007 is finally back in Quantum of Solace, the new James Bond title that has landed ahead of the movie release.
Overseas, the video game has coincided with the release of the movie, however in New Zealand we are left to wait, but the game is here to whet our appetites and gives little away regarding the new film. Treyarch are behind this new title and the pressure is on. Will GoldenEye retain its untouchable status, or can this new Bond title be a contender?
We are enormous fans of James Bond, and therefore were reasonably excited at the prospect of a new title. These have traditionally been hit and miss, and most fans would probably just wish for a revamped version of GoldenEye, but we know that’s not happening any time soon. Quantum of Solace, despite the title, has very little to do with the new movie. The game plays out a stage from the film, and then goes back in time to Casino Royale. You will essentially play through most of the relevant and important scenes in Casino Royale, including the construction site, the casino and quite spectacularly the moving train scene.
The story follows the Casino Royale movie faithfully in the form of small cut-scenes, and also through an MI6 computer programme that loads up the voice recordings and video recordings that were stored from the Casino Royale mission. This is well executed, and it does make you feel as though you are in a real James Bond movie. What is also great to see is that the single-player is entirely devoid of any loading screens, with the game loading the next level in the background during the cut-scenes. This also makes the jumps between levels feel seamless and very quick, the game never taking you out of the action for long. What is a shame however is that the single-player campaign will really only take somewhere between six to eight hours, making it one of the shorter campaigns we have played.
The graphics in the game are pretty enough, although certainly not the best we have seen. The game is based on the Call of Duty 4 engine, much like Call of Duty: World At War, which Treyarch have also developed. And the graphics reflect this, although occasionally they do seem to be lacking in sharpness. James Bond is modelled very accurately after Daniel Craig, and certainly looks the part. The other characters also look realistic and are easily recognisable from Casino Royale. The explosions are dramatic and there are some nice slow-down effects when you are too close to an explosion, or when a fire extinguisher explodes next to you. There are some very nice rain effects, and even a scene where you see bodies floating down a small drain, which was pretty impressive.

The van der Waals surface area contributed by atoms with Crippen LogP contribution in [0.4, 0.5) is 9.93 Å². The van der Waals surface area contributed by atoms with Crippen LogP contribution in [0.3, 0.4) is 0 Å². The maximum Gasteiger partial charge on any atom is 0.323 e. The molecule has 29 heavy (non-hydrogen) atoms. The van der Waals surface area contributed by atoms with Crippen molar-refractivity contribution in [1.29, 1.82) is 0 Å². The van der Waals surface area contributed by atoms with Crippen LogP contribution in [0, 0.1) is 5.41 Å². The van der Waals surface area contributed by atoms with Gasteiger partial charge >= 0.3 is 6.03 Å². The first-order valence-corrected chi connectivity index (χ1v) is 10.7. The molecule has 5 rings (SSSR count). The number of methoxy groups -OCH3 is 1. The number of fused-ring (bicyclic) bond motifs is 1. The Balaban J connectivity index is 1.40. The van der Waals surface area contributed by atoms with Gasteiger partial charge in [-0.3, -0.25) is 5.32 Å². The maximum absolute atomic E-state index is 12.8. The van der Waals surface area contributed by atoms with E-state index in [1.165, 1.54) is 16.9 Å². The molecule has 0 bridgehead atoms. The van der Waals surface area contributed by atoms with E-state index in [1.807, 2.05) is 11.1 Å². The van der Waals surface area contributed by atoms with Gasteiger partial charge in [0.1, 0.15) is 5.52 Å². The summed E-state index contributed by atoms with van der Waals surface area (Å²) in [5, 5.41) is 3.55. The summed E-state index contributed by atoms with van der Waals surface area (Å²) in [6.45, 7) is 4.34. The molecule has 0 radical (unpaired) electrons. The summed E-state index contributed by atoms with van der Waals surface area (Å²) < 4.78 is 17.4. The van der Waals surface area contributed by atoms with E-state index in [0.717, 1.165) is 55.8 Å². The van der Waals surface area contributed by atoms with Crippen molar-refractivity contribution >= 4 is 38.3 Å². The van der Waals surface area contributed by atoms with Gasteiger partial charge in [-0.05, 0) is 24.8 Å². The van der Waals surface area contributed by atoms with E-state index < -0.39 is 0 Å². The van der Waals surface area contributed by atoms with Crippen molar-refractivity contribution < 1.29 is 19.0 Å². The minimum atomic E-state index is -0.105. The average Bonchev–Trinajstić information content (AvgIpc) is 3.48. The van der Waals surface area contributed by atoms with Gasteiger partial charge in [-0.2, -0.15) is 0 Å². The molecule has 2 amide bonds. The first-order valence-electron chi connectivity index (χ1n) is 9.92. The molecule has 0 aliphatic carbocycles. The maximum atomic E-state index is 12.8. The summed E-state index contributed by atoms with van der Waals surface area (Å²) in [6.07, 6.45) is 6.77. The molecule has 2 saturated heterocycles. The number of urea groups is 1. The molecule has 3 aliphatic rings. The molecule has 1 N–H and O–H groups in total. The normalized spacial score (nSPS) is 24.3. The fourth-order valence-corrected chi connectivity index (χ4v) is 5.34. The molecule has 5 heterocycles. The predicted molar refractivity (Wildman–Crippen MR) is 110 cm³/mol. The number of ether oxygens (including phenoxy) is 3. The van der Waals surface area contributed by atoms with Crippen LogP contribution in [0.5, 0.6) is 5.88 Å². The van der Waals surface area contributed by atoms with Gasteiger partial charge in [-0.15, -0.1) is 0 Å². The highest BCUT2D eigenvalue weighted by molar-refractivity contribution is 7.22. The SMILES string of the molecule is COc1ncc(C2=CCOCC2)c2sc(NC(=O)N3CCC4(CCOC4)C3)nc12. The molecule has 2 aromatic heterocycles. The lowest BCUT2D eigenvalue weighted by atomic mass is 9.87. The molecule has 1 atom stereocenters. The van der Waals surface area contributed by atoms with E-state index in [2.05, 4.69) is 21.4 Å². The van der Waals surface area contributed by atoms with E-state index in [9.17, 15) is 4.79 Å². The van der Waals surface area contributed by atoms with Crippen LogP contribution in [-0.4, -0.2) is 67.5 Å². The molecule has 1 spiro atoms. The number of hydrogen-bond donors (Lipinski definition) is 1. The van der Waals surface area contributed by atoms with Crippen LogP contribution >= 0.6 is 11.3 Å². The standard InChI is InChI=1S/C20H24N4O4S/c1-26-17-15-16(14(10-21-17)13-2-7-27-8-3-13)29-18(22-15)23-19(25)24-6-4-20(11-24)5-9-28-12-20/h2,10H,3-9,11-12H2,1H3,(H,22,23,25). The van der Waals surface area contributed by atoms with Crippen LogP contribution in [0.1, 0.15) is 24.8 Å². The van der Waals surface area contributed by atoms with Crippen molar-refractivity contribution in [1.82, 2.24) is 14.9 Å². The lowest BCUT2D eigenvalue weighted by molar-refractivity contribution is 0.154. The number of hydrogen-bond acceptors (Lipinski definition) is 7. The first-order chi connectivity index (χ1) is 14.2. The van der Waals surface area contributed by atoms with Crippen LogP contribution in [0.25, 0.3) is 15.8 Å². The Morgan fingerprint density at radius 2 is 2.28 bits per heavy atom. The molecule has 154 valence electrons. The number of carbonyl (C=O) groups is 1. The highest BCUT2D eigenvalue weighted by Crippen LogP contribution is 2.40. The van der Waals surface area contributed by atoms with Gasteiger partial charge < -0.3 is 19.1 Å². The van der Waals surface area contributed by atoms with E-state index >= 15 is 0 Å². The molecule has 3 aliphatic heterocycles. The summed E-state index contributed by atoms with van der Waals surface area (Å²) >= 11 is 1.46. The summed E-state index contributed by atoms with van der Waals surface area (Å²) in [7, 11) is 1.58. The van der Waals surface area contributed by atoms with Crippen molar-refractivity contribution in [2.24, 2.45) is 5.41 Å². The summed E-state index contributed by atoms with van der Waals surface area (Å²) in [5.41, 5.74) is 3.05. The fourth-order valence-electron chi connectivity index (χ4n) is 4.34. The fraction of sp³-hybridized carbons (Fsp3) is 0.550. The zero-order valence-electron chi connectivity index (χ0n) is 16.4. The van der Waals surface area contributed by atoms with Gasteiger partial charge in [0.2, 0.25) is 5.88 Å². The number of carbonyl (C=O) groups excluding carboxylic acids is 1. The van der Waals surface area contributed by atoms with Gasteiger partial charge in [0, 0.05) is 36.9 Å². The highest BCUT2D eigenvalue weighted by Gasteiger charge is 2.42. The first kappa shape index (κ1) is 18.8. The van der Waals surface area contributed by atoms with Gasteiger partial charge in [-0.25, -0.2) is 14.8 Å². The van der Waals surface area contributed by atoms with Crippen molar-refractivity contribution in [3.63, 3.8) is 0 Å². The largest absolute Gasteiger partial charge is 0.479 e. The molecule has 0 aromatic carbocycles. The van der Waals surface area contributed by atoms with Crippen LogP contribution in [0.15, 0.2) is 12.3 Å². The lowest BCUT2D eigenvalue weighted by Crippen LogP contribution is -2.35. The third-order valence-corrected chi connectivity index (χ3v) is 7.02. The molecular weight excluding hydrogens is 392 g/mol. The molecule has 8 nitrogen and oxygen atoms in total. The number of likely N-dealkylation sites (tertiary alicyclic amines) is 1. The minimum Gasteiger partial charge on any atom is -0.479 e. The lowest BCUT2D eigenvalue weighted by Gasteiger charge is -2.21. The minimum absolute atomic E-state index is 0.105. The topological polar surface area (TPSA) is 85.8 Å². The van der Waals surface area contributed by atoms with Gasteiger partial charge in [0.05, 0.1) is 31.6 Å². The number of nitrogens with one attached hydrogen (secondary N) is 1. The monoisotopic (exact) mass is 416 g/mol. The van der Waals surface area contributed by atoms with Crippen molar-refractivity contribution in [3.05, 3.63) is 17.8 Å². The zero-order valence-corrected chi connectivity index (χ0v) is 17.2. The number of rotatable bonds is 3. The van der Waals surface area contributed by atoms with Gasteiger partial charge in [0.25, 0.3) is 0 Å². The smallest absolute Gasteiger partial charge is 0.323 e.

The gameplay itself has some strong points, if a little too busy at times, which seems to be something which applies to most Treyarch shooters. The game seems to zip by with your character being very quick on his feet. A massive emphasis on action and explosions also means that throughout all the levels there are numerous items which you can shoot to cause a huge amount of destruction. The environment is definitely your friend, and on top of this a solid cover system means you can hide behind most objects to avoid being hit, either blind firing or leaning out to take pot shots at the enemies. Enemies will react to you, and to the environment. Reloading will often result in an enemy running at you, attempting to get the upper hand. They will run and slide behind cover to avoid being shot, and frequently use this cover to the their own advantage.